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From Lahiru Gunathilake <glah...@gmail.com>
Subject Re: Profiling the current Airavata registry
Date Tue, 12 Aug 2014 12:54:34 GMT
Hi Sachith,

How did you test this ? What database did you use ?

I think 1000 experiments is a very low number. I think most important part
is when there are large number of experiments, how expensive is the search
and how expensive is a single experiment retrieval.

If we support to get defined number of experiments in the API (I think this
is the practical scenario, among 10k experiments get 100) we have to test
the performance of that too.

Regards
Lahiru


On Tue, Aug 12, 2014 at 4:59 PM, Sachith Withana <swsachith@gmail.com>
wrote:

> Hi all,
>
> I'm testing the registry with 10,1000,10,000 Experiments and I've tested
> the database performance executing the getAllExperiments method.
> I'll post the complete analysis.
>
> What are the other methods that I should test using?
>
> getExperiment(experiment_id)
> searchExperiment
>
> Any pointers?
>
>
>
> On Wed, Jul 23, 2014 at 6:07 PM, Marlon Pierce <marpierc@iu.edu> wrote:
>
>> Thanks, Sachith. Did you look at scaling also?  That is, will the
>> operations below still be the slowest if the DB is 10x, 100x, 1000x bigger?
>>
>> Marlon
>>
>>
>> On 7/23/14, 8:22 AM, Sachith Withana wrote:
>>
>>> Hi all,
>>>
>>> I'm profiling the current registry in few different aspects.
>>>
>>> I looked into the database operations and I've listed the operations that
>>> take the most amount of time.
>>>
>>> 1. Getting the Status of an Experiment (takes around 10% of the overall
>>> time spent)
>>>      Has to go through the hierarchy of the datamodel to get to the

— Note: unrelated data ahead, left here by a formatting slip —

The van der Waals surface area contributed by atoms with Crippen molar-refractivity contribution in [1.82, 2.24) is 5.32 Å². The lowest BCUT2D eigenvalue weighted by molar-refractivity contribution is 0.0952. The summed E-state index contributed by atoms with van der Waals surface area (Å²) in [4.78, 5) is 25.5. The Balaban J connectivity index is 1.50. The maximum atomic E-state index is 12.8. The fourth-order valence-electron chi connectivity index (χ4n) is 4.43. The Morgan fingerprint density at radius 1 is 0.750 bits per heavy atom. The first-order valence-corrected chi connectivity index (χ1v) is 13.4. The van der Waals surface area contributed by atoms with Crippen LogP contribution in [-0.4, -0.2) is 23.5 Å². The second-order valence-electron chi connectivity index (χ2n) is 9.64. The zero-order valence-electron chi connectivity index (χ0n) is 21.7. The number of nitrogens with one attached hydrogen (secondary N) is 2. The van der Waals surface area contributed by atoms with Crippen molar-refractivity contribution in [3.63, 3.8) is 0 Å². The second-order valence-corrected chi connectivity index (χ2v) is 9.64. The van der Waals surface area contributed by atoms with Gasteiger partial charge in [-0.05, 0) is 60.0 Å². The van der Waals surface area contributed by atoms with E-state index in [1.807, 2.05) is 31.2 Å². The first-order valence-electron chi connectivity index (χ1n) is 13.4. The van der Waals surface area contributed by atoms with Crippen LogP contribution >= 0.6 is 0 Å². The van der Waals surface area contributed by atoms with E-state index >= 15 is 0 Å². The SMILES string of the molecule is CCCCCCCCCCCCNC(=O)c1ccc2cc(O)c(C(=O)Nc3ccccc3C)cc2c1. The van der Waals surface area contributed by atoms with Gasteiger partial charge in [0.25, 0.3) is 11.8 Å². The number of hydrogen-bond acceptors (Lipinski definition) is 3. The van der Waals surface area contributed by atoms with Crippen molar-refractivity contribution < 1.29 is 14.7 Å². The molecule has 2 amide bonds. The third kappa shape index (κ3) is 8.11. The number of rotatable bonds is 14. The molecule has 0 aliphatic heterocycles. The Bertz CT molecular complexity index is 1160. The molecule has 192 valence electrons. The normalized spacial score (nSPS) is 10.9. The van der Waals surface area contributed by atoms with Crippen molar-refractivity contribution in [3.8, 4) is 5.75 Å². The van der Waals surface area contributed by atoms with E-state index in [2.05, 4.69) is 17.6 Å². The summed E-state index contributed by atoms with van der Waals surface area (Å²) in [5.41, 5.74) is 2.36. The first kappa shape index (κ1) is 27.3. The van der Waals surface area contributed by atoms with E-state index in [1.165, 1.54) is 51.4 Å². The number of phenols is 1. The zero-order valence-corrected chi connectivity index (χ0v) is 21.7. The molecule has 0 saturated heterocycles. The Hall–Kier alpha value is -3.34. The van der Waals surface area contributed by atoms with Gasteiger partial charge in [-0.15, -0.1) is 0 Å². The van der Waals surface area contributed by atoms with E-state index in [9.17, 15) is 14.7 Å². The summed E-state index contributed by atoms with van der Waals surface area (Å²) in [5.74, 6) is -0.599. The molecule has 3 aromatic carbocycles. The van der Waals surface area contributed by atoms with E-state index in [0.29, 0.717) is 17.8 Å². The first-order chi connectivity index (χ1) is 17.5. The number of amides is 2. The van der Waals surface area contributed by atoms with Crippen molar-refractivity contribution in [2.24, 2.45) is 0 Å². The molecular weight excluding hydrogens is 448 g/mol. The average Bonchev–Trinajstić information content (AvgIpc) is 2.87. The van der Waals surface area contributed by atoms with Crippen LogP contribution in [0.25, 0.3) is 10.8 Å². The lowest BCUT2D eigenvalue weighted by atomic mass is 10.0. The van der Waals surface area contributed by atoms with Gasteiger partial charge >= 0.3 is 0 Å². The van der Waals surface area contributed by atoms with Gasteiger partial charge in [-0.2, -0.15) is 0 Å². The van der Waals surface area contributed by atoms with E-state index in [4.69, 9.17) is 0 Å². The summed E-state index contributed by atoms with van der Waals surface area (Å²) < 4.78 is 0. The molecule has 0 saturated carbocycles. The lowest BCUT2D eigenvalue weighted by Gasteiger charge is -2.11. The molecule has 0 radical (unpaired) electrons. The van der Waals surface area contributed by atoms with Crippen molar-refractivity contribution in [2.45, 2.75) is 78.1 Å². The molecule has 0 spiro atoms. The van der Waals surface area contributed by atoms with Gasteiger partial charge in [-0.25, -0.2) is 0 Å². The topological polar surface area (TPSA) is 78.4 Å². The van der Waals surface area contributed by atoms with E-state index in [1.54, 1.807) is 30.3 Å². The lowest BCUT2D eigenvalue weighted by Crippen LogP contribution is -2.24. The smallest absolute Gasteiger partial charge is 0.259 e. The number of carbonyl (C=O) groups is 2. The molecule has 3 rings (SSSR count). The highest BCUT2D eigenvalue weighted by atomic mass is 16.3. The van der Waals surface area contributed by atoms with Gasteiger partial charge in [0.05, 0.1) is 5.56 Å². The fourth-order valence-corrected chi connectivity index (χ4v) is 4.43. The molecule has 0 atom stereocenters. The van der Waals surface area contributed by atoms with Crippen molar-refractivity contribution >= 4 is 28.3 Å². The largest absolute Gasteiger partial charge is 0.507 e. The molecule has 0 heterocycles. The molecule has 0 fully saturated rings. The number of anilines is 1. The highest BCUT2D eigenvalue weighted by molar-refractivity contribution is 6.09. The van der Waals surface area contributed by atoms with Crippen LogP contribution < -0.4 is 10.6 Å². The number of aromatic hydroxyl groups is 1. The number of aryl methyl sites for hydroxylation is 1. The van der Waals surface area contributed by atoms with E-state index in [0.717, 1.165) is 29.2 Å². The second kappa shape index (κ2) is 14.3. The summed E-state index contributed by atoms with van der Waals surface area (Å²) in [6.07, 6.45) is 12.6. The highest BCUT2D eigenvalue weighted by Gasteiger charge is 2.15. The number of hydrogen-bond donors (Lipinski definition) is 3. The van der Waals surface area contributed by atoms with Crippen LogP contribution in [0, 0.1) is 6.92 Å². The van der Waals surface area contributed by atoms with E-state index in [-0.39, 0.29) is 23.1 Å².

>>> actual
>>> experiment status ( node,     tasks ...etc)
>>>
>>> 2. Dealing with the Application Inputs
>>>      Strangely it takes a long time for the queries regarding the
>>> ApplicationInputs to complete.
>>>      This is a part of the new Application Catalog
>>>
>>> 3. Getting all the Experiments ( using the * wild card)
>>>      This takes the maximum amount of time when queried at first. But
>>> thanks
>>> to the OpenJPA        caching, it flattens out as we keep querying.
>>>
>>> To reduce the first issue, I would suggest to have a different table for
>>> Experiment Summaries,
>>> where the status ( both the state and the state update time) would be the
>>> only varying entity, and use that to improve the query time for
>>> Experiment
>>> summaries.
>>>
>>> It would also help improve the performance for getting all the
>>> Experiments
>>> ( experiment summaries)
>>>
>>> WDYT?
>>>
>>> ToDos :  Look into memory consumption ( in terms of memory leakage
>>> ...etc)
>>>
>>>
>>> Any more suggestions?
>>>
>>
>>
>
>
> --
> Thanks,
> Sachith Withana
>
>


-- 
System Analyst Programmer
PTI Lab
Indiana University

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